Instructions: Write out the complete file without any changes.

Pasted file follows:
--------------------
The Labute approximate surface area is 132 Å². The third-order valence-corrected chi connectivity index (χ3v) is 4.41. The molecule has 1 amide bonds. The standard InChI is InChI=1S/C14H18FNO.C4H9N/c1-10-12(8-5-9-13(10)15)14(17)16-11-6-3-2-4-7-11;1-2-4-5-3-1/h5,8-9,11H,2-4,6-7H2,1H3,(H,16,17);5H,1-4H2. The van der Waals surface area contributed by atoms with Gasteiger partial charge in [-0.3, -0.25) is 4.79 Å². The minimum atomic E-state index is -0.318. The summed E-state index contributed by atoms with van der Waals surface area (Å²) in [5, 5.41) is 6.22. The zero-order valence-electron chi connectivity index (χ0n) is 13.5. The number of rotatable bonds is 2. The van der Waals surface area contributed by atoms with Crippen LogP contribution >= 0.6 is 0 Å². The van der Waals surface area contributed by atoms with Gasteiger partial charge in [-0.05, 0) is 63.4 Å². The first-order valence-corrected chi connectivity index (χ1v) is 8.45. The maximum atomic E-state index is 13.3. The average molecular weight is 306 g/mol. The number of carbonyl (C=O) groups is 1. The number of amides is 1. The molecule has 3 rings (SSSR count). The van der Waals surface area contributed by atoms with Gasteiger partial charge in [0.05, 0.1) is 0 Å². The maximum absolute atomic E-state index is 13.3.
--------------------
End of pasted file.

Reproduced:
The Labute approximate surface area is 132 Å². The third-order valence-corrected chi connectivity index (χ3v) is 4.41. The molecule has 1 amide bonds. The standard InChI is InChI=1S/C14H18FNO.C4H9N/c1-10-12(8-5-9-13(10)15)14(17)16-11-6-3-2-4-7-11;1-2-4-5-3-1/h5,8-9,11H,2-4,6-7H2,1H3,(H,16,17);5H,1-4H2. The van der Waals surface area contributed by atoms with Gasteiger partial charge in [-0.3, -0.25) is 4.79 Å². The minimum atomic E-state index is -0.318. The summed E-state index contributed by atoms with van der Waals surface area (Å²) in [5, 5.41) is 6.22. The zero-order valence-electron chi connectivity index (χ0n) is 13.5. The number of rotatable bonds is 2. The van der Waals surface area contributed by atoms with Crippen LogP contribution >= 0.6 is 0 Å². The van der Waals surface area contributed by atoms with Gasteiger partial charge in [-0.05, 0) is 63.4 Å². The first-order valence-corrected chi connectivity index (χ1v) is 8.45. The maximum atomic E-state index is 13.3. The average molecular weight is 306 g/mol. The number of carbonyl (C=O) groups is 1. The number of amides is 1. The molecule has 3 rings (SSSR count). The van der Waals surface area contributed by atoms with Gasteiger partial charge in [0.05, 0.1) is 0 Å². The maximum absolute atomic E-state index is 13.3.